General Electric (NYSE:GE) CEO Larry Culp announced May 28 that it doesn’t expect the industrial conglomerate to generate positive free cash flow until 2021. Despite the lack of cash flow, there appears to be significant optimism permeating among those following GE stock.
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That’s good news for long-time owners of GE stock who are hoping the good times from days gone by will soon return.
But will they? Here’s a look at both sides of the coin.
The Cash Flow Concerns Are Real
Culp, speaking at an industry conference, said that its second-quarter cash burn would be greater than expected because of the issues its aviation business is facing due to the novel coronavirus and limited air travel.
GE expects to use between $3.5 billion and $4.5 billion in free cash flow in the second quarter, much higher than analyst estimates of $2.5 billion for the quarter. Gordon Haskett analyst John Inch suggested the extent of the company’s cash outflow in the second quarter will be much higher than the rest of its industry peers.
Assuming it comes in at the high end of the range for free cash flow usage, the company will have burned through $6.7 billion in free cash flow in the first two quarters of fiscal 2020. The turnaround has definitely hit a major bump in the road.
In fact, Culp has admitted that things have gotten so far off track in 2020, free cash flow is going to be negative in 2020.
InvestorPlace contributor David Moadel recently discussed the company’s aviation business. He referenced a quote from the division’s CEO, David Joyce, which provided shareholders with very little in the way of good news in 2020.
The companies that GE sells engines to have reduced production schedules for 2021 and beyond. Cost reductions might reduce the free cash flow outflows, but they can’t eliminate them.
As Moadel suggests, GE stock is not a great bet at the moment. He wrote on June 16:
“Given the currently unfavorable aviation-market conditions, General Electric stock is primarily only a reasonable investment for patient long-term investors. In the short and medium terms, it’s best to stay on the ground and wish the shareholders a safe trip on their unsteady and somewhat risky flight.”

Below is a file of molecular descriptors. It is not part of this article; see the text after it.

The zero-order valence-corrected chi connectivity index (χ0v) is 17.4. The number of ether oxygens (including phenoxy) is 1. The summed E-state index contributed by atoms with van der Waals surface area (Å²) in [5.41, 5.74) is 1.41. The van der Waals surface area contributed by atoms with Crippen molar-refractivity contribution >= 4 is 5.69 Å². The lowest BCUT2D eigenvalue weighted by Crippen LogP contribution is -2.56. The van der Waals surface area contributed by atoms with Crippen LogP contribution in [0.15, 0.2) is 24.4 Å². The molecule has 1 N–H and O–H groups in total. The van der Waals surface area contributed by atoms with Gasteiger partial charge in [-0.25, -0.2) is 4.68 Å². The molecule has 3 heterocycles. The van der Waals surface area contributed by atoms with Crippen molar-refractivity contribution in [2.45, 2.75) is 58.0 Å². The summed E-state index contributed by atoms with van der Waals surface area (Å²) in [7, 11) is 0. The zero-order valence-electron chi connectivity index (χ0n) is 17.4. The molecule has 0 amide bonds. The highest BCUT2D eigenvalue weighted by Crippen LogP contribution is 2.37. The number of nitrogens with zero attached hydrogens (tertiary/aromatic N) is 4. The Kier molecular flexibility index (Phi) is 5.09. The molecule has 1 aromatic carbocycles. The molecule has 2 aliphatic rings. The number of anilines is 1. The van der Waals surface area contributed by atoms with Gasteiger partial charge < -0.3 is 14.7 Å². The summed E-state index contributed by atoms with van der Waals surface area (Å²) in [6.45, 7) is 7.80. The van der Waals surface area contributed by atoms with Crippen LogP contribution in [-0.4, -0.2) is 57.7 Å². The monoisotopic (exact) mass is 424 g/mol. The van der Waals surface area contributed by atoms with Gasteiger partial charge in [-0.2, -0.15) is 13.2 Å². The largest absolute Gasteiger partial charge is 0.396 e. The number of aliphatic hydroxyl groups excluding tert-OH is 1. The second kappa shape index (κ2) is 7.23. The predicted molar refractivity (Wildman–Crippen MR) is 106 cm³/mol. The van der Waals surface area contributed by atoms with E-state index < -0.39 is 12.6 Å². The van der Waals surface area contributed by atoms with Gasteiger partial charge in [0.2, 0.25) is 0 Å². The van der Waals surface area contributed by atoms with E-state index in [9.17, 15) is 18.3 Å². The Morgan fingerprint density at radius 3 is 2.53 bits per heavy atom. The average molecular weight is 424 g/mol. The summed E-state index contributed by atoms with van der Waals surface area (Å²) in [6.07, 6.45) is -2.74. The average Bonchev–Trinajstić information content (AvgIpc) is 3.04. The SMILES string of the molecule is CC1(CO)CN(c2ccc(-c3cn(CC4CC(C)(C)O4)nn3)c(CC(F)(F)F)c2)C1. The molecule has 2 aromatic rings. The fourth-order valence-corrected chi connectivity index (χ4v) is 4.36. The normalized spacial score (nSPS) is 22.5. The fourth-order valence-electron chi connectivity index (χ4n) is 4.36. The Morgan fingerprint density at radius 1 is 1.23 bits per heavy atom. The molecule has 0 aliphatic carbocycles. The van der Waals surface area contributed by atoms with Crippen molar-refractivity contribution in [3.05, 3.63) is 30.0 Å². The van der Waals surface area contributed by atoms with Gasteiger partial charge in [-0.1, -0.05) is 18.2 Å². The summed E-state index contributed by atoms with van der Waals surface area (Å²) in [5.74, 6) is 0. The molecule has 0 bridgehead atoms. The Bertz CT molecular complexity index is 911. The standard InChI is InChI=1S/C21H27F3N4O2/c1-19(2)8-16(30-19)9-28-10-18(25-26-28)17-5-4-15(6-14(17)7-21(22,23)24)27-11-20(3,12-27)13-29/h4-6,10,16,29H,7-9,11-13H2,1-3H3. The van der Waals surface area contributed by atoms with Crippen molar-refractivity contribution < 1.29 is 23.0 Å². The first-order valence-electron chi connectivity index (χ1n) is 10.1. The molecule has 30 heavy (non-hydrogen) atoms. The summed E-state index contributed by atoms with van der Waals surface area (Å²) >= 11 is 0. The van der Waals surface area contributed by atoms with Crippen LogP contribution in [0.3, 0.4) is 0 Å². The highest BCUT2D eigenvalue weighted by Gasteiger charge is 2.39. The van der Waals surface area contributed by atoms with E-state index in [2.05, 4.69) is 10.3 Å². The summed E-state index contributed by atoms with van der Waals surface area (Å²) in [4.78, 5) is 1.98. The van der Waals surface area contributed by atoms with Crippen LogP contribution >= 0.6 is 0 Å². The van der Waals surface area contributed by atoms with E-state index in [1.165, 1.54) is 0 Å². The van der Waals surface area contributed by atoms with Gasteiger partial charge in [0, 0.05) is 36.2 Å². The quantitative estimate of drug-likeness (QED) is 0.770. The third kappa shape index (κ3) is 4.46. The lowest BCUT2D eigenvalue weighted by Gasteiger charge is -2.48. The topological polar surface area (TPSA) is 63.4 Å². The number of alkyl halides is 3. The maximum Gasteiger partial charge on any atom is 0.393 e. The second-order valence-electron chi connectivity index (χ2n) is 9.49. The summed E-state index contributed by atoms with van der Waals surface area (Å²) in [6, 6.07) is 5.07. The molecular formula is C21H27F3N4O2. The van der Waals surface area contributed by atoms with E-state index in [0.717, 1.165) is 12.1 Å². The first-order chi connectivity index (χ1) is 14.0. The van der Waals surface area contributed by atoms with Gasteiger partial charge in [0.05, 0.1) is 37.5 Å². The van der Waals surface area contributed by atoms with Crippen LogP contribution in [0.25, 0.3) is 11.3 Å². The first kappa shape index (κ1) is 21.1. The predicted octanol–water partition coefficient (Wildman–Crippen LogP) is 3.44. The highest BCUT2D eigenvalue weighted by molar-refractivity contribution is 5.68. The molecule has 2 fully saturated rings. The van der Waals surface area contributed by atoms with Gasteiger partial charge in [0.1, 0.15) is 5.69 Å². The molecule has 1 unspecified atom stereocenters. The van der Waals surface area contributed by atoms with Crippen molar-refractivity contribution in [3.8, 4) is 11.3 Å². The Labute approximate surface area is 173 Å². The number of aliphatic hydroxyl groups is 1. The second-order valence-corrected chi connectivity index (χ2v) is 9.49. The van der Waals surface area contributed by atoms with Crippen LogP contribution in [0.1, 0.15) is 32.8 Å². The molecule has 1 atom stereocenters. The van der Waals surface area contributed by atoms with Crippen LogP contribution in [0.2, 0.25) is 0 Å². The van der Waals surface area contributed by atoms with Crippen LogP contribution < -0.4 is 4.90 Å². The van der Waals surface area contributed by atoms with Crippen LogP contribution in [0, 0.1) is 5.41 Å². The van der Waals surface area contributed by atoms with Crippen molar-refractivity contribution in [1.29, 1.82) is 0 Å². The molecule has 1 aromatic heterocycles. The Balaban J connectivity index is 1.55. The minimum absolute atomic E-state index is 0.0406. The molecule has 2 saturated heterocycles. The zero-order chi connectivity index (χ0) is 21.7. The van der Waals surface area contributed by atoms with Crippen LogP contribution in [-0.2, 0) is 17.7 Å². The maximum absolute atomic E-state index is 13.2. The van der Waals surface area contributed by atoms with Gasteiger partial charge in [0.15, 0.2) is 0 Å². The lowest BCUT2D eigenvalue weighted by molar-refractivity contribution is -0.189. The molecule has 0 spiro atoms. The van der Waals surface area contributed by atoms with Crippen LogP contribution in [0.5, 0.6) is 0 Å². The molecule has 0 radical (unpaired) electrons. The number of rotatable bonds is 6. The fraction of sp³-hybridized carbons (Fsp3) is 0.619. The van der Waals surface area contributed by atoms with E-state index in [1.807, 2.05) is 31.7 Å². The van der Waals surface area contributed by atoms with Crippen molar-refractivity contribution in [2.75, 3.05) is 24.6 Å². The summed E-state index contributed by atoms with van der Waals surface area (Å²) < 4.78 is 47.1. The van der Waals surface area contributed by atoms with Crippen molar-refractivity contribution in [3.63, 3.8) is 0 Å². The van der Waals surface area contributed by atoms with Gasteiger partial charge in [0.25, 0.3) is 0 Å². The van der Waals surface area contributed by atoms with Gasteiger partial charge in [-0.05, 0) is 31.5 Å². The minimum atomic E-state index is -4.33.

Oh, and one more thing.
Joyce, who ran the aviation division for 12 years, announced his retirement on June 15. While the company has a replacement already selected, this isn’t a great time for bringing in a new executive.
GE Stock Won’t Be Hurt By Cash Flow Downturn
The one thing GE shareholders have going for it is that Culp is a well-respected CEO. If he says the company will have negative free cash flow in 2020, turning positive in 2021, his years in the top job at Danaher (NYSE:DHR) suggests he knows what’s what. He’s given the benefit of the doubt.
Since Culp’s words of May 28, GE stock has moved sideways, which isn’t a bad thing given the big black cloud hanging over most of the company’s operating units.
InvestorPlace’s Chris Tyler recently suggested that the bears have it wrong with GE stock.
“This week Bank of America reiterated its buy rating and above-the-market price $11 target on GE,” Tyler wrote June 17. “Analyst Andrew Obin noted that aviation-related write-downs for the company’s Capital Aviation Services unit look manageable and the business should continue to be cash flow positive. Specifically, the firm expects impairments of $800 million to $2.2 billion from the business and average free cash flow of $1.5 billion through 2022.”
At least in the eyes of the research staff at BofA, this cash flow situation is a solution in search of a problem. In other words, it’s not a big deal.
Tyler believes that if you give GE stock a chance, it could deliver in spades.
I don’t agree.
In my last article in May about GE, I argued that the company doesn’t stand a chance in this type of economy, no matter how many strings Culp pulls. He isn’t going to be able to pull a rabbit out of his hat.
Until we are virus-free, GE is not the kind of stock you want to own. It’s a multi-year turnaround. It’s pretty hard to fix a business when the economy’s in the dumpster.
The risks of owning GE stock in the short-term outweigh the potential benefits over the long haul. I do not recommend it.
Will Ashworth has written about investments full-time since 2008. Publications where he’s appeared include InvestorPlace, The Motley Fool Canada, Investopedia, Kiplinger, and several others in both the U.S. and Canada. He particularly enjoys creating model portfolios that stand the test of time. He lives in Halifax, Nova Scotia. At the time of this writing Will Ashworth did not hold a position in any of the aforementioned securities.
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